Celtic Colours International Festival, Cape Breton Island, Canada, October 11-19, 2002

My ears are still ringing and my feet still tapping from the one-two sonic and rhythmic punch of the Saturday afternoon pipers' ceilidh and the Saturday night self-proclaimed World's Biggest Square Dance, which wrapped up three days ago as I write this. But Cat says he wants a preliminary report in this week's edition on the 2002 Celtic Colours International Festival, so here it is...

Take dozens of world-class musicians from Scotland, Ireland, England, Spain, France, Denmark, the U.S. and Canada. Add knowledgeable and adoring fans from around the world, and hundreds of hard-working local volunteers. Put on 44 concerts and workshops in 33 different venues, from humble parish halls to some of the best performance spaces in North America. Set it all amidst the blaze of vivid autumn colors in the subtly spectacular landscape of Nova Scotia's Cape Breton Island, and you have a recipe for a truly international-caliber musical and cultural event.

That's Celtic Colours.

The sixth annual version, a 10-day affair that ran Oct. 11-19, boasted a stellar lineup of talent. Given the length of the festival and the number of performances, it was perhaps physically possible but in actuality practically impossible to see every artist you wanted to encounter. You could kill yourself trying ... and it might not be a bad way to go. But with a little luck and a good bit of planning, and the press credentials graciously supplied by the festival's media director, the tireless Dave Mahalik, photographer Debra Goldenberg and I were able to see most of what we wanted to see, with a lot of unexpected treats thrown in by happy chance.

It being Cape Breton Island, you couldn't swing a cat without hitting a fiddler, and it's no exaggeration to say some of the best in the world were there. I include among their number Ireland's renowned Frankie Gavin, Chicago's Liz Carroll and Cape Breton's Jerry Holland. You won't find three better fiddlers or nicer individuals on the planet, and we were treated to multiple performances from all three, and personal chats with Carroll and Holland. New to us but not to legions of Cape Breton fans was Kyle McNeil of the Barra McNeils, a powerful, expressive and innovative Breton-style fiddler who brought down the house wherever he played. And newcomer Tove de Fries of Denmark set hearts pounding and jaws dropping with her youthful beauty and her nimble playing. And of course there was the local sentimental favorite, Buddy MacMaster, still getting dancers out on the floor with his solid traditional playing and gentlemanly manners.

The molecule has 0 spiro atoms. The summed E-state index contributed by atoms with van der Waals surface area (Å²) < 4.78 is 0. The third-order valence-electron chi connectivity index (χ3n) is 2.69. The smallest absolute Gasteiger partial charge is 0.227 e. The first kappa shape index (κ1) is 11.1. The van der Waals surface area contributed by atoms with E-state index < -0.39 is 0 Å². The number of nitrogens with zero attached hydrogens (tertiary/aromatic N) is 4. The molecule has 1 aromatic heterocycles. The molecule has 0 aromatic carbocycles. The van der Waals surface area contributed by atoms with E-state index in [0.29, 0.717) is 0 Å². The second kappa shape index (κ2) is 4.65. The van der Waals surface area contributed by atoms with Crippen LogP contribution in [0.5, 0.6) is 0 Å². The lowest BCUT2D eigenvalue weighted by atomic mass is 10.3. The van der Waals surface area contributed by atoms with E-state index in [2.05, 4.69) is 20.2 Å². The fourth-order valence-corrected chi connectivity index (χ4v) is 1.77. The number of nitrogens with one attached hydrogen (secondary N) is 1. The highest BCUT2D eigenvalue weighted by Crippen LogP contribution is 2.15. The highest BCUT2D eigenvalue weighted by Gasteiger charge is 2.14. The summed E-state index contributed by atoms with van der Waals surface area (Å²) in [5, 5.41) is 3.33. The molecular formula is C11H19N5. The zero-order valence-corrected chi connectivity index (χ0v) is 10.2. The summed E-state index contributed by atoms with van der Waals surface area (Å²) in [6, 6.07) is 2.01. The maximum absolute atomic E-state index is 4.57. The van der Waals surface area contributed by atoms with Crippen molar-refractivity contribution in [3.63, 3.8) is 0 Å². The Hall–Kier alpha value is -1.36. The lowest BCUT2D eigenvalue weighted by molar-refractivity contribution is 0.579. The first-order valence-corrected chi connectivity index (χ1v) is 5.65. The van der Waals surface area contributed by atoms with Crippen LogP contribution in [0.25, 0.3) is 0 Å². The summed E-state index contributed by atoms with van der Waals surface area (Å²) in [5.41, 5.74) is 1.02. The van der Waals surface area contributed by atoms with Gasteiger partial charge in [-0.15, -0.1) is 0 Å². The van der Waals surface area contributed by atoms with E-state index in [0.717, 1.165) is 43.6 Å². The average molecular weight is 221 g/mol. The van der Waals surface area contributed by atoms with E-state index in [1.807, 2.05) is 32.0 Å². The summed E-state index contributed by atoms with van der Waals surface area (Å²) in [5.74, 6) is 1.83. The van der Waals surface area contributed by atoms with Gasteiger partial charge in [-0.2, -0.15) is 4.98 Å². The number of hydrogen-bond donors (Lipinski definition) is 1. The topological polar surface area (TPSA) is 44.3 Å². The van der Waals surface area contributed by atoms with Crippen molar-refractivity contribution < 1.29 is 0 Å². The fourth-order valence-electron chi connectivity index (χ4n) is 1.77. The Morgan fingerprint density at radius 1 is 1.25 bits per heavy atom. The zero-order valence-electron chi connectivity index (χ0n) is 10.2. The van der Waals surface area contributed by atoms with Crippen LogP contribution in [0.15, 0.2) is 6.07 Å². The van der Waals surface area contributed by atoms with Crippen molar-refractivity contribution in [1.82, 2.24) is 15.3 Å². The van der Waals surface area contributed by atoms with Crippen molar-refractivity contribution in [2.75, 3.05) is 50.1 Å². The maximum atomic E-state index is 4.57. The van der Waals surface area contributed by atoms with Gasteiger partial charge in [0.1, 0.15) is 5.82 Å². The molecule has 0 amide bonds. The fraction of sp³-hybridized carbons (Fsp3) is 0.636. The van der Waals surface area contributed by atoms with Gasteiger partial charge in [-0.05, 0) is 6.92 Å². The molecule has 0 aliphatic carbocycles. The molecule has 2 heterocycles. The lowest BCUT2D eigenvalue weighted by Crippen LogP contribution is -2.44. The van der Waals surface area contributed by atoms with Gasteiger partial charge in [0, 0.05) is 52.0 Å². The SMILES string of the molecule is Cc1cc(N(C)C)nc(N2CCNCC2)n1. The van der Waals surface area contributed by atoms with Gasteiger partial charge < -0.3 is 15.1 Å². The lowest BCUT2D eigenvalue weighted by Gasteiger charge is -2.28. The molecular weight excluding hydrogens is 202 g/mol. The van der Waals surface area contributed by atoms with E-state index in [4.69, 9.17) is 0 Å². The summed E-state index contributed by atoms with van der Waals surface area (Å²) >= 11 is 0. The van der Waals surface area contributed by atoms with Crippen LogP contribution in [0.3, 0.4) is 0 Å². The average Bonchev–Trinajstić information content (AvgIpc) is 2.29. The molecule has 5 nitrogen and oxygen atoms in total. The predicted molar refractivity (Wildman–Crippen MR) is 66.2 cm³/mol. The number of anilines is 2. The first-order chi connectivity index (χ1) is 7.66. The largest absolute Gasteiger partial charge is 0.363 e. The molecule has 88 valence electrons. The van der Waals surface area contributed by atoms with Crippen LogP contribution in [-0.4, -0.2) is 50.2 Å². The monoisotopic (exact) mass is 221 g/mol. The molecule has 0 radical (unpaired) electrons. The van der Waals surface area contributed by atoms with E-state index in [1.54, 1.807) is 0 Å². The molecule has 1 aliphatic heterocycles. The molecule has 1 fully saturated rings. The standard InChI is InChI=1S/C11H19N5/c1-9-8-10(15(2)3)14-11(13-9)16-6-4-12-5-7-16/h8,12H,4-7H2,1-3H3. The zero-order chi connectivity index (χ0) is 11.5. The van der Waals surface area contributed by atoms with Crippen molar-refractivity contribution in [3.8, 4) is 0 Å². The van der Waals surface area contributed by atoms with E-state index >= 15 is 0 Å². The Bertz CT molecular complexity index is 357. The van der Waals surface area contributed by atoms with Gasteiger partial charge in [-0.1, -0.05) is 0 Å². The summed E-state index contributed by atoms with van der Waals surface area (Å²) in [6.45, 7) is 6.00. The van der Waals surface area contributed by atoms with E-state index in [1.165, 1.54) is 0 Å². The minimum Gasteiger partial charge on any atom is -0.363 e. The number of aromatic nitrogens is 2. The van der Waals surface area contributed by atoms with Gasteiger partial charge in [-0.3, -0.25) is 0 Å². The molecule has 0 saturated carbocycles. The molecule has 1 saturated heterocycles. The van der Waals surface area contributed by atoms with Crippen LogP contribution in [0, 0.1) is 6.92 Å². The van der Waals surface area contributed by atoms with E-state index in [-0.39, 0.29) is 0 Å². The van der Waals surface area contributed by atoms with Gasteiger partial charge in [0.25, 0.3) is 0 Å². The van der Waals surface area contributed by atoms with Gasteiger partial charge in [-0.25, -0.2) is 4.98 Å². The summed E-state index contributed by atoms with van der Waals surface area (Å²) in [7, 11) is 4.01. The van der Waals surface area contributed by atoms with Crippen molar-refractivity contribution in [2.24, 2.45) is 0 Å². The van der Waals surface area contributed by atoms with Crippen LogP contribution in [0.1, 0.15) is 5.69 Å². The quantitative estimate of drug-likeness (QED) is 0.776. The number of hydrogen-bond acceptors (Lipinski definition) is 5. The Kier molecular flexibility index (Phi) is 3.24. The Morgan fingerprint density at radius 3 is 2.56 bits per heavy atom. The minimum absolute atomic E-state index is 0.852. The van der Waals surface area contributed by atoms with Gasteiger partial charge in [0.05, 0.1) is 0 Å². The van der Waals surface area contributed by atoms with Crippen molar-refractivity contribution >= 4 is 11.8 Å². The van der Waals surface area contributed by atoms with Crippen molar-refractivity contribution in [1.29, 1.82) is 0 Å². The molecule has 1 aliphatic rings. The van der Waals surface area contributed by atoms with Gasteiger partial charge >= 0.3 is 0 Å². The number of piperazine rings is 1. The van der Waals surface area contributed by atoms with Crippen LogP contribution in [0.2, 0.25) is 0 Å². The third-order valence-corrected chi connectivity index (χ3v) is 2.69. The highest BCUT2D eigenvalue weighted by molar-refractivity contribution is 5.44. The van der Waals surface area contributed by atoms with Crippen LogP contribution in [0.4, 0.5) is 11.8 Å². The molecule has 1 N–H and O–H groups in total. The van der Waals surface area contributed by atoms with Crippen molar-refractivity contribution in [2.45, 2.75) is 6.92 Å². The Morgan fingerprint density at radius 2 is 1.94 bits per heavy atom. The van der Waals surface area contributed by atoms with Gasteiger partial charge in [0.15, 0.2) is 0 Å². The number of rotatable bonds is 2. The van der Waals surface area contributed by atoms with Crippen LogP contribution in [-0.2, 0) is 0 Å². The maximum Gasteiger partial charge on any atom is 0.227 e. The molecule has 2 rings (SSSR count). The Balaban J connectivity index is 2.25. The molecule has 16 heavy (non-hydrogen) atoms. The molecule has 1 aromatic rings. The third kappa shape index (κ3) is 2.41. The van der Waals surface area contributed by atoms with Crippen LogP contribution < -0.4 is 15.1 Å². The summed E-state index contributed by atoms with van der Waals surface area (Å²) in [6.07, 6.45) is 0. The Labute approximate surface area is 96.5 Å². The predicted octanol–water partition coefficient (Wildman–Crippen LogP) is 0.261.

You'd be hard put to find three better accordion players on the planet than Scotland's Phil Cunningham, Ireland's Sharon Shannon or the United States' Joe Derrane, but there they were, trading licks on the same stage, the world-class Savoy Theatre in Glace Bay -- and in various venues around the island individually.

Did I mention pipers? Cape Breton native sons John MacLean, who blows a mean set of highland pipes in the "Washabuck" style, and John MacPhee of the Celt-rockers Slainte Mhath (pronounced something like "slawn-javah") focused on the Scottish tradition, while Brittany's Patrick Molard (appearing with his fiddling brother, Jacky), mixed jazzy improvization and minor-key gypsy and Eastern European elements into his haunting piping. And spectral Spaniard Carlos Nunez, one of the festival's headliners, brought the crowds to the feet whenever he played in his driving, tradition-bending style.

Few vocalists are as revered in their homelands as are the Rankins, and Raylene Rankin was clearly a sentimental favorite who had the Canadians in the crowd singing along every time she fired up her pipes for her signature number, "Rise Again." Not to be outshone were Irish singer-songwriter Eleanor McEvoy and Cape Breton's Gaelic songbird, Mary Jane Lamond. Among the men, Cape Bretoners Buddy MacDonald and Paul MacDonald (no relation, I think) entertained as much with their stories as their picking and singing. But it was newcomer Alasdair Codona of Scotland who really turned heads, with his self-effacing personality and his honey-smooth voice as he brought ancient Gaelic songs to life.

It wasn't all individuals, of course. Cowboy Celtic of Alberta turned in a couple of entertaining sets that illuminated the ties between the Scots-Irish traditions and cowboy music. The aforementioned Slainte Mhath brought youthful vigor to their sets and energized the younger fans. And North Carolina's Cucanandy brought a delightful mix of music and dance of Scotland, Cape Breton and the Applachians to life on the stage.

And there were accompanists too many to count, particularly pianists, but also guitarists, mandolin players, a bouzouki or two, some banjo, even.

Top it all off with beautiful scenery, and an island full of truly friendly people, and it was an unforgettable experience.

I'll be writing more about individual performers and gigs in the next few weeks. In the meantime, you might want to check out the festival's Web site, which has links to all kinds of other Cape Breton sites, in case you want to start planning your own trip to Celtic Colours.


[Gary Whitehouse]